Systems CIF 2018-2021

Yes 42%

No 58%

Figure 5: Systems CIF, 2018-2021

provement, with 52 percent of systems planned for 2018 achieving the CIF milestone as of this writing. This slight increase paired with the continuing trends that led to a well performing 2017 should indicate sustained market health for at least the near future. Unfortunately, the majority of systems that have not achieved the CIF milestone for this year are relying on Debt/Equity financing and may simply be having trouble getting funds together despite the overall shift towards Debt/ Equity through 2021.

Financing for systems continues to be the largest hurdle for many prospective owners – a fact that is unlikely to go away any time soon. Even with these difficulties, the next 18-24 months look to keep the momentum from 2017 going and continue to keep the industry busier than it has been since the industry crash of the early 2000s. While the cash-rich OTT providers are driving an increasing number of planned systems, there is some question as to how long this trend will last, casting a cloud of uncertainty beyond the next 2 years. However, a lot can change in that time and a cautiously optimistic outlook is the most suitable for now.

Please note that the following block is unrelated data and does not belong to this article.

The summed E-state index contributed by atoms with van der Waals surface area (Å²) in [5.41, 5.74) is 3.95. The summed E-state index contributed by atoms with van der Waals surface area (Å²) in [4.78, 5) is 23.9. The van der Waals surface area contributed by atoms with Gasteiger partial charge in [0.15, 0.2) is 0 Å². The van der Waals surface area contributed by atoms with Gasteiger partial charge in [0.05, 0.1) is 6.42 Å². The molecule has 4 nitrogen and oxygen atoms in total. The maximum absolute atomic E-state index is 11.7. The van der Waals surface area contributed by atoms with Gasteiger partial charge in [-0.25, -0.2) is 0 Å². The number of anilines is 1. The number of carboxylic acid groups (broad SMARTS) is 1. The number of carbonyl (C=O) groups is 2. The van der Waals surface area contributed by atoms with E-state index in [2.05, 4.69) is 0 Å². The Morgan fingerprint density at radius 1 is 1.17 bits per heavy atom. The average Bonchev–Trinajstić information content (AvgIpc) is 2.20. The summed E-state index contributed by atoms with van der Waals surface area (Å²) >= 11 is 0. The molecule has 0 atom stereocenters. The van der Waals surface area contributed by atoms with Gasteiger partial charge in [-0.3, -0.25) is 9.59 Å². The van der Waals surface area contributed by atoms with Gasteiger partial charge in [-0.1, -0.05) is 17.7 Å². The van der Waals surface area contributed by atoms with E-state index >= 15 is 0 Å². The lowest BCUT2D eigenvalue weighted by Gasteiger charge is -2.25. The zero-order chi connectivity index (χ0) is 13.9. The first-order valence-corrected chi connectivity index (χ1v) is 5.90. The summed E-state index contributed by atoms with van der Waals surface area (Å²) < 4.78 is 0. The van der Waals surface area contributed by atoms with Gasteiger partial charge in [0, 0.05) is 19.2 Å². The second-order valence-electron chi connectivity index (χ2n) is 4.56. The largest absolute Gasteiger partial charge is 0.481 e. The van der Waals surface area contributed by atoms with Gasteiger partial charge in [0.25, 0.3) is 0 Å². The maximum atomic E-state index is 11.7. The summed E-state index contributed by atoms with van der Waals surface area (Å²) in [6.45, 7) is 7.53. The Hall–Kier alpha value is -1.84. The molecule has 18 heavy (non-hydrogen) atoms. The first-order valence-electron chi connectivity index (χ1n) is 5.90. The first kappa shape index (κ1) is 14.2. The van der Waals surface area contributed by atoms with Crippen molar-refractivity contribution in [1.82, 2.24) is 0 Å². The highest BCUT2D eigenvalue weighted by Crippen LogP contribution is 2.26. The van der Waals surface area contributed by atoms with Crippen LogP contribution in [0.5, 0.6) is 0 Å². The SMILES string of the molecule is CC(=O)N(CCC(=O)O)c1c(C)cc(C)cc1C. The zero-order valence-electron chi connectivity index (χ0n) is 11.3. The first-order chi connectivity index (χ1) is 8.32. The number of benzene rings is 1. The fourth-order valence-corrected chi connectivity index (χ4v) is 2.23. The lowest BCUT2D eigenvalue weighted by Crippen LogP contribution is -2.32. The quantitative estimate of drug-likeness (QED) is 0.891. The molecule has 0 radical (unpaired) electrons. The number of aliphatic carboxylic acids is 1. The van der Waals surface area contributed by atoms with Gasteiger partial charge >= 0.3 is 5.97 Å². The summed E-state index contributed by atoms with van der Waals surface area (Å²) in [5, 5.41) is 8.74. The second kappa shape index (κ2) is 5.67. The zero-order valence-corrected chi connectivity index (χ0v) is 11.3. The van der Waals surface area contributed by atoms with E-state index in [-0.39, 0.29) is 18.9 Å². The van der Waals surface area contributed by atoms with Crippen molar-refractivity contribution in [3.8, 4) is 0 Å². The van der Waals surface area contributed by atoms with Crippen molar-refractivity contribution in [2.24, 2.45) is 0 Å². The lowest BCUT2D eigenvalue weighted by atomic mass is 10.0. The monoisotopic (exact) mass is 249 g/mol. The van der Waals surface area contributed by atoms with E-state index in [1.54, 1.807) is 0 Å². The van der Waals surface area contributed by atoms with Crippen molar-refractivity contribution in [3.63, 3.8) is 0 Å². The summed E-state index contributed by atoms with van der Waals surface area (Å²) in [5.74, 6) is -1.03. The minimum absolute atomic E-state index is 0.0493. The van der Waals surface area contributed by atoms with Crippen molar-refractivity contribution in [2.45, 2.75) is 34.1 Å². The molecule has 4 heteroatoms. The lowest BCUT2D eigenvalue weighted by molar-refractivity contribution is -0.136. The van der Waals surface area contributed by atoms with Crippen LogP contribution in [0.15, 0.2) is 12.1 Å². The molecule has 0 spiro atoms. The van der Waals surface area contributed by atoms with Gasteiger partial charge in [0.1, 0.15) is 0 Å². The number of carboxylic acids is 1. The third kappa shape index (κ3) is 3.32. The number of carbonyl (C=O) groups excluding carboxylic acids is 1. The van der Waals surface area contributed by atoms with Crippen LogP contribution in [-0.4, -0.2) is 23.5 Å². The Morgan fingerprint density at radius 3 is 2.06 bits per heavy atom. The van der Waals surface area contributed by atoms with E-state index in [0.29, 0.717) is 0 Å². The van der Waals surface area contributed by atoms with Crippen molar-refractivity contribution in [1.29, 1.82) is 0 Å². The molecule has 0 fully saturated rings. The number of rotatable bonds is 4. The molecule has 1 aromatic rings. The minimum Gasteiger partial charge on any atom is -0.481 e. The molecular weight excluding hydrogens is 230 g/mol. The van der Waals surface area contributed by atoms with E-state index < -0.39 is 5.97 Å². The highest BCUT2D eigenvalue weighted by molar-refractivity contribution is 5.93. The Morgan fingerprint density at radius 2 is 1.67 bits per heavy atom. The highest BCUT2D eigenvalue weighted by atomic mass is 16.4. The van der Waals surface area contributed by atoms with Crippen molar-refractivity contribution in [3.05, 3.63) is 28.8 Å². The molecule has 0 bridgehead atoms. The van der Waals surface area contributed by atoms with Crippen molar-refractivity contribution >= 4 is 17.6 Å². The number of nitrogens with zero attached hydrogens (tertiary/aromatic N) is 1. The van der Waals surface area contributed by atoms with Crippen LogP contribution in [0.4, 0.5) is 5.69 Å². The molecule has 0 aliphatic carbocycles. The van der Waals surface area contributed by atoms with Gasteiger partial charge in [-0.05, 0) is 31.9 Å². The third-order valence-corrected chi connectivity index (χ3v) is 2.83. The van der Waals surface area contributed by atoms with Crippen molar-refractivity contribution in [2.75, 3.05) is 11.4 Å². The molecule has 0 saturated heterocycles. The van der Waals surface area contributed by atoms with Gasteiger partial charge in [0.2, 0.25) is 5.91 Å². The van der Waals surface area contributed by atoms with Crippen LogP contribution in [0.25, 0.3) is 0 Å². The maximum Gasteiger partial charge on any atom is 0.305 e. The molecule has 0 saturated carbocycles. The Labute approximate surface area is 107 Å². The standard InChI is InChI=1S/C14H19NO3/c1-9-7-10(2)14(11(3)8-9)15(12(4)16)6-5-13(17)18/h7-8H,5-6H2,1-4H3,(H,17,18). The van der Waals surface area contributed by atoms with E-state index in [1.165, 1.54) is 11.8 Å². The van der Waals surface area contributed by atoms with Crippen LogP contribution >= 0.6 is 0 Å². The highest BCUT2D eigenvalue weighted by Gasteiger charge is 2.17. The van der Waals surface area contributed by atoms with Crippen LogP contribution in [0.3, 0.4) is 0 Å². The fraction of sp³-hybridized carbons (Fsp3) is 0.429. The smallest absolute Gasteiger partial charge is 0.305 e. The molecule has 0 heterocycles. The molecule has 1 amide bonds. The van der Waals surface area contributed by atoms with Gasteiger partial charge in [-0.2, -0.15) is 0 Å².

Kieran Clark is an Analyst for Submarine Telecoms Forum. He joined the company in 2013 as a Broadcast Technician to provide support for live event video streaming. In 2014, Kieran was promoted to Analyst and is currently responsible for the research and maintenance that supports the SubTel Forum International Submarine Cable Database; his analysis is featured in almost the entire array of SubTel Forum publications. He has 4+ years of live production experience and has worked alongside some of the premier organizations in video web streaming. 15


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As the global demand for data continues to grow at an extraordinary rate, a changing geopolitical climate and increased focus in on cybersecurity and national security concerns, including ownership of critical infrastructure, will continue to impact submarine cable development in the coming years. With more than three billion current Internet users, Internet traffic is anticipated to reach 30 gigabytes per

capita by 2021. Given their capacity, speed and security, submarine cables, carrying over 99 percent of all international communications, remain the preferred medium for transporting Internet traffic. Some recent changes that are leading to greater unification in the regulatory environment, particularly in the European Union (“EU”), appear to point toward harmonization of regulatory requirements with respect